Impact of lockdowns on household consumption - insights from alternative data sources

Released
1/12/2021

Since the onset of the COVID-19 pandemic, lockdowns have been part of the Australian response to managing the health crisis. These have been introduced at various times to reduce transmission of the virus. Lockdowns have varied in nature, but generally included:

  • “Stay at home” orders where households were only able to leave their homes for essential reasons e.g. undertaking essential work and grocery shopping.
  • Closure or restricted activity of ‘non-essential’ businesses e.g. retail and hospitality.
  • Work from home arrangements for offices and a move to online education.
  • Other health measures such as social distancing, density limits and mask mandates.

Using supermarket scanner and bank transaction data, this spotlight provides additional insights into the impact of lockdowns on Household Consumption. 

Figure 1 shows a timeline of Australian lockdowns. Restrictions commenced with the “National lockdown” in March 2020, which lasted 6 weeks, followed by Victoria’s 16 week lockdown commencing in July 2020. From late 2020, the health response shifted towards shorter and more targeted lockdowns by State and Territory Governments to manage outbreaks within their respective jurisdictions. More recently, New South Wales (NSW), Victoria (VIC) and the Australian Capital Territory (ACT) have had extended lockdowns following the outbreak of the Delta variant in June 2021.  

    Figure 1: Timeline of COVID-19 lockdowns in Australia

    An image showing COVID-19 lockdown dates between March 2020 and December 2021.

    Figure 1: Timeline of COVID-19 lockdowns in Australia

    This image presents a timeline of various lockdowns in Australia since the start of the COVID-19 pandemic. On 11 March, 2020, the World Health Organisation declared COVID-19 a world pandemic and Australia implemented a nationwide lockdown on 23 March, with different restrictions in place. These restrictions began to ease across the country between late April and May 2020. On 8 July, Victoria started a lockdown with Stage 3 "Stay at Home" restrictions reinstated and it did not end until 27 October. South Australia introduced a circuit breaker lockdown between 19 and 22 November, 2020.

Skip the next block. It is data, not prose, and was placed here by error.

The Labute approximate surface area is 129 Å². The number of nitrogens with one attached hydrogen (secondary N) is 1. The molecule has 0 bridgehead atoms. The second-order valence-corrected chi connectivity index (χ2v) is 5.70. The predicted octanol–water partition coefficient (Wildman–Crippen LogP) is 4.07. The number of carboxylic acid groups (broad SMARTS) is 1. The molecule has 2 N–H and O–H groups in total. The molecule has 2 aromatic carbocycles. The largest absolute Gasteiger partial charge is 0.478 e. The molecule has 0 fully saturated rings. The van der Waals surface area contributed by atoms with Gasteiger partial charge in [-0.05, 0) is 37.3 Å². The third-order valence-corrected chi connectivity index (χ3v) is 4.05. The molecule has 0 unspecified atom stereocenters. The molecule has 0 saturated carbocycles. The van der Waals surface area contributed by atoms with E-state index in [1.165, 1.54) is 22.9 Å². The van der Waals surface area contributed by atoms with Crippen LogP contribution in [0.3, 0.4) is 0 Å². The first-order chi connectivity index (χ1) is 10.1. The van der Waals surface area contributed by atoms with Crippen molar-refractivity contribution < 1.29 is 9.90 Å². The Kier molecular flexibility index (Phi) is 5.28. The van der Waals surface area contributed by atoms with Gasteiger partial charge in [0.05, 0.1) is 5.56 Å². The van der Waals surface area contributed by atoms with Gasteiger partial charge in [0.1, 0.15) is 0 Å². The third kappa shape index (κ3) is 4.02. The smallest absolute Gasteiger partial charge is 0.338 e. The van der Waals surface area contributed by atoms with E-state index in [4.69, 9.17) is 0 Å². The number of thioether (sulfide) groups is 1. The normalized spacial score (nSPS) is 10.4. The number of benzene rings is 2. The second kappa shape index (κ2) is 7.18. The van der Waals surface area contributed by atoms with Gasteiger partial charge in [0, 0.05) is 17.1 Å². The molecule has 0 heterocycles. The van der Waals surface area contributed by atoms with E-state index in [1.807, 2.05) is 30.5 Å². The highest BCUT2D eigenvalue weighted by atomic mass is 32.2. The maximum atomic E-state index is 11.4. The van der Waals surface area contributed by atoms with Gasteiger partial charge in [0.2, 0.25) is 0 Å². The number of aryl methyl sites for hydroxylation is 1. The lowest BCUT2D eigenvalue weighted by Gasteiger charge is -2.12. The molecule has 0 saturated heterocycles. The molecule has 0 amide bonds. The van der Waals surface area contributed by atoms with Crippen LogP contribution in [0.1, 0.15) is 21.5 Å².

From January 2021 onwards, a series of state and territory- based lockdowns took place, including:
    8-11 January Queensland lockdown
    31 January - 5 February Western Australia lockdown
    12-17 February Victoria lockdown
    29 March - 1 April Queensland lockdown
    24-27 April Western Australia lockdown
    27 May - 10 June Victoria lockdown
    26 June - 2 July Northern Territory lockdown

    The first positive case of the Delta variant was detected in Australia on 16 June, and further lockdowns were in place to reduce the possible transmission. These include:
    26 June - 11 October New South Wales lockdown
    12 August - 14 October Australian Capital Territory lockdown
    5 August - 21 October the 6th lockdown in Victoria
    29 June - 3 July Western Australia lockdown
    29 June - 2 July Queensland lockdown
    20-28 July South Australia lockdown
    31 July - 11 August Queensland lockdown
    15-27 July Victoria lockdown
    8-11 August Queensland lockdown
    16-20 August Northern Territory lockdown
    15-18 October Tasmania lockdown
    5-9 November Northern Territory lockdown
    15 November - Northern Territory lockdown (currently ongoing)